This process technology will revolutionise supply chain logistics and cargo trade over maritime routes. It is enabled by growth in digital currencies as methods of procuring products and trading cargo. This will develop from a fledgling industry process towards a mainstream method of transacting in maritime and global supply chains.
IT heavyweights are entering the market and consolidating their products, based around an expansion in the number of digital currencies in circulation. The main ones, known as Bitcoin and Ethereum, will be joined by newcomers Litecoin, Dash, and Ripple and will become commonly-traded currencies.
There will be growing recognition that blockchain processes can improve cyber security in maritime transactions, even with future developments in cloud computing and machine learning. Blockchain and digital currencies enable secure computer-to-computer transactions that may minimise the intervention of humans in these processes.
AR is being developed for maritime applications and has been demonstrated on ship bridges and remote operating centres to deliver different levels of information to end-users. Rolls-Royce is using AR technology in its remote operating centre demonstrator in Copenhagen, Denmark. The first AR application on a commercial ship is likely to come in 2018.
VR and gamification processes are creeping into training technology and shipping can expect the first commercial program to be available in 2018. VR and AR can also be used for ship design and engineering processes by evaluating ship interiors, piping requirements, electrical networks and personnel movements in emergencies. VR is likely to be introduced on cruise ships for passenger entertainment and for demonstrating what should happen in emergencies. It may also transfer to offshore vessels and commercial shipping for similar purposes.
Classification societies are developing methods of using flying autonomous craft, or drones, to assist surveyors on ships. Drone technology already exists and commercial units are ready for use, but they need to be hardened for maritime applications. Drones can provide information to surveyors from difficult-to-reach areas on ships and offshore structures. Commercial drone-based surveys will be adopted in 2018.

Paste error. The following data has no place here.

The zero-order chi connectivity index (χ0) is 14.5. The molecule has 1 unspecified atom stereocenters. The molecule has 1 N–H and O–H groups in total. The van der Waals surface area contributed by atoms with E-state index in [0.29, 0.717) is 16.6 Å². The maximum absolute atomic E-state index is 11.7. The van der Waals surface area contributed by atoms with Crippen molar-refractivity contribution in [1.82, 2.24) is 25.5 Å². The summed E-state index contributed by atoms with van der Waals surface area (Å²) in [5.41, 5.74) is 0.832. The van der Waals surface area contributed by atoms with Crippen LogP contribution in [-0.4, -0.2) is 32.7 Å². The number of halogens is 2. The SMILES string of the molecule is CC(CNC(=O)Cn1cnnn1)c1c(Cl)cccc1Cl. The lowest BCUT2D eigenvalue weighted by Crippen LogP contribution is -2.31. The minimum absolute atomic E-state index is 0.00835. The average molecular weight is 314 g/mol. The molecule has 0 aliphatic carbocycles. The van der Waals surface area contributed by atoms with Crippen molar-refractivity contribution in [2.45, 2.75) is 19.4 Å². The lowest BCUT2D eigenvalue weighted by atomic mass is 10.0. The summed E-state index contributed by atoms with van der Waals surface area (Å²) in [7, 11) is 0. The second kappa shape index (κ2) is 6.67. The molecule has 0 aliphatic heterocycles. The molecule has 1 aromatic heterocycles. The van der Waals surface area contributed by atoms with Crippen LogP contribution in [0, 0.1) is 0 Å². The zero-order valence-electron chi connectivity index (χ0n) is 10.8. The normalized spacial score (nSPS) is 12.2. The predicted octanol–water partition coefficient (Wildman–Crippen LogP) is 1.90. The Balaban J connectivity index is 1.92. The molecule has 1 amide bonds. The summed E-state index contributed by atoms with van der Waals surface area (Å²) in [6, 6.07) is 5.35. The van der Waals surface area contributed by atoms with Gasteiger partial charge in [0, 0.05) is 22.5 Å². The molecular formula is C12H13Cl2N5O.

Another application for drones is testing ship emissions. There are commercial units available and being tested for these applications. Drones can also be used for delivering parcels to ships close to coastlines and navigating in ice conditions to provide more information to masters. In 2018 we can expect more development in each of these applications and ships being equipped with their own drones.
Even though robotics research has been performed for many decades, robotics adoption has not flourished in maritime. However, with increasing interest in developing autonomous vessels, there will be greater need for robotics. Taking humans off ships not only leads to navigational issues, but also adds challenges to maintenance and other manual operations, such as line handling. Perhaps robots can be built to perform these operations with remote control assistance.
Developments in wearable technology has developed methods for people to monitor their own health and performance, such as heart rate, accumulated steps or sugar levels. This technology can be extended to provide this type of information to employers, something that shipmanagers should be interested in. Taking this technology a stage further could be the implantation of monitoring sensors to provide health and performance data in real-time.
These technologies will have major impacts on shipping in 2018 and will have prolonged ramifications for its future. Some are already well advanced, while others are still in early development. Almost all of these are already in use in other industries and just need a trigger for them to be adopted in maritime.